II.

The relevant events surrounding appellant's motion for an early trial, pursuant to Ind.R.Crim.P. 4(B), are as follows. On July 30, 1974, appellant filed a motion for change of judge. This motion was granted in August, 1974, and no judge had yet been found when appellant moved for an early trial on December 2, 1974. On December 11, appellant moved for the selection of a new panel of judges from which to strike, and both parties then stipulated to such new panel. The trial judge who presided in this case was finally appointed on January 24, 1975. On March 6, 1975, appellant filed a motion for discharge for failure to bring to trial within seventy days and said motion was overruled the same day.

Ind.R.Crim.P. 4(F) provides that when a delay is caused by defendant's act, Rule 4 time limitations shall be extended by the amount of the resulting period of such delay. Determination of what amount of delay is attributable to defendant's actions must be decided on a case by case basis. Gross v. State, (1972) 258 Ind. 46, 278 N.E.2d 583. Appellant here argues that since his first conviction was reversed for *1186 failure to hold a hearing on a prior motion for change of judge, Bradberry v. State, (1974) Ind. App., 311 N.E.2d 437, such error in the first trial was not his fault. Appellant also argues, with respect to the various exigencies involved in finding a judge in this case, that these were attributable to prospective judges rather than himself. It does not matter, however, that the defendant's acts which caused delay were justifiable or meritorious, since it is not the motive of defendant's actions, but rather their effect that determines whether the delay is chargeable to him. This rule has been applied in cases involving defendants' motions for change of judge, since such motions set in motion a chain of events which is not complete until the special judge qualifies and assumes jurisdiction. State v. Grow, (1970) 255 Ind. 183, 263 N.E.2d 277; State v. Moles, (1975) Ind. App., 337 N.E.2d 543. Therefore, the trial judge here properly found that appellant was not entitled to a discharge, since delays were caused by appellant within the meaning of Ind.R.Crim.P. 4(F).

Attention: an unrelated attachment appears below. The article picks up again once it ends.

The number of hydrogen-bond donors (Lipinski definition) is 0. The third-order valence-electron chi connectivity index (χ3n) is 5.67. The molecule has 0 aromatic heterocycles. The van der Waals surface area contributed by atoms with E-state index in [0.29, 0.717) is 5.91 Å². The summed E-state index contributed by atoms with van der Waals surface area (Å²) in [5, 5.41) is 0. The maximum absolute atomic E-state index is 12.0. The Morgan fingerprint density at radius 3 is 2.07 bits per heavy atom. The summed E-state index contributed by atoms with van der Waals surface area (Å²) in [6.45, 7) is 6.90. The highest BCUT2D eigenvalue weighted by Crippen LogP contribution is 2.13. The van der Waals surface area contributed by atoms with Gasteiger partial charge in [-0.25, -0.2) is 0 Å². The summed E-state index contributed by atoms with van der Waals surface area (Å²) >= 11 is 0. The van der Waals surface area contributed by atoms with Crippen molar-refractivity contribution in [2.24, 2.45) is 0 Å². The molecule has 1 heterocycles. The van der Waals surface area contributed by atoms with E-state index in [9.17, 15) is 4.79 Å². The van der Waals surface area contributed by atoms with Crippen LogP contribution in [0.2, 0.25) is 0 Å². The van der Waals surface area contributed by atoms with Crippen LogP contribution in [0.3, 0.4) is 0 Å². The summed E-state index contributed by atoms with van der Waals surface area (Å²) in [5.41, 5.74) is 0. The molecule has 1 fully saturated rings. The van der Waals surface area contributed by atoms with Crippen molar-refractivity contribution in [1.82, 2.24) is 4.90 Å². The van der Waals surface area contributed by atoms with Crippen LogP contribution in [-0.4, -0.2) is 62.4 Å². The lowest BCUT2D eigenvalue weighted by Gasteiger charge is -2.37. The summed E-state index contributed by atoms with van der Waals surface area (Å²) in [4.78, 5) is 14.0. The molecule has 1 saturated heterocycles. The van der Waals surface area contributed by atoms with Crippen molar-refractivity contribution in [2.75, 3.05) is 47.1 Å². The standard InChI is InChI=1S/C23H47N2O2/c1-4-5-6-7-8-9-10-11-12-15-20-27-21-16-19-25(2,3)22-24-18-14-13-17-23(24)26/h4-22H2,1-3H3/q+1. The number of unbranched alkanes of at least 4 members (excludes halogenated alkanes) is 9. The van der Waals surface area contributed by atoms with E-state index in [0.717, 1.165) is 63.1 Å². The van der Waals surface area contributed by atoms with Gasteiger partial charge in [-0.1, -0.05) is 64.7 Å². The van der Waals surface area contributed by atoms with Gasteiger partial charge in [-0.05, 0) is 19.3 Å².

III.